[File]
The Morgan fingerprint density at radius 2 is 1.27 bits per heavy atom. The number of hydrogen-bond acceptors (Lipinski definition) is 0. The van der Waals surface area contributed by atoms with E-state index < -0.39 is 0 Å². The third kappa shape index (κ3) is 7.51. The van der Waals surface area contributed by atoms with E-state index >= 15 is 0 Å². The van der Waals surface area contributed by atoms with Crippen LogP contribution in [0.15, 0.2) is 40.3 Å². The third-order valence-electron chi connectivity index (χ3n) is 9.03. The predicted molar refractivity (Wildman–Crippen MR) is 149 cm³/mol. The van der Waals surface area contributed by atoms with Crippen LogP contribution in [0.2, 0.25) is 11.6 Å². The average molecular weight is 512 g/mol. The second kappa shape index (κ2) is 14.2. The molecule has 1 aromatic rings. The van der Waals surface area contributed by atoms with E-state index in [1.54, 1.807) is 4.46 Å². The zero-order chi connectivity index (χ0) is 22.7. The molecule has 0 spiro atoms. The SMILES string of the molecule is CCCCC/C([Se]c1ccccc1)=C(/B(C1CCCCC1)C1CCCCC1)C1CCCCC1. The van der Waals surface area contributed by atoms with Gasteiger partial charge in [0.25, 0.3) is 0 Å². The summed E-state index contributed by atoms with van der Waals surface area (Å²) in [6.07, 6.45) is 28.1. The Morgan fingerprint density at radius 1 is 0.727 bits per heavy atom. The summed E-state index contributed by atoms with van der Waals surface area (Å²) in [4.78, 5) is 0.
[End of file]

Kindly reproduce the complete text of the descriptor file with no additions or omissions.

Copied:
The Morgan fingerprint density at radius 2 is 1.27 bits per heavy atom. The number of hydrogen-bond acceptors (Lipinski definition) is 0. The van der Waals surface area contributed by atoms with E-state index < -0.39 is 0 Å². The third kappa shape index (κ3) is 7.51. The van der Waals surface area contributed by atoms with E-state index >= 15 is 0 Å². The van der Waals surface area contributed by atoms with Crippen LogP contribution in [0.15, 0.2) is 40.3 Å². The third-order valence-electron chi connectivity index (χ3n) is 9.03. The predicted molar refractivity (Wildman–Crippen MR) is 149 cm³/mol. The van der Waals surface area contributed by atoms with Crippen LogP contribution in [0.2, 0.25) is 11.6 Å². The average molecular weight is 512 g/mol. The second kappa shape index (κ2) is 14.2. The molecule has 1 aromatic rings. The van der Waals surface area contributed by atoms with E-state index in [1.54, 1.807) is 4.46 Å². The zero-order chi connectivity index (χ0) is 22.7. The molecule has 0 spiro atoms. The SMILES string of the molecule is CCCCC/C([Se]c1ccccc1)=C(/B(C1CCCCC1)C1CCCCC1)C1CCCCC1. The van der Waals surface area contributed by atoms with Gasteiger partial charge in [0.25, 0.3) is 0 Å². The summed E-state index contributed by atoms with van der Waals surface area (Å²) in [6.07, 6.45) is 28.1. The Morgan fingerprint density at radius 1 is 0.727 bits per heavy atom. The summed E-state index contributed by atoms with van der Waals surface area (Å²) in [4.78, 5) is 0.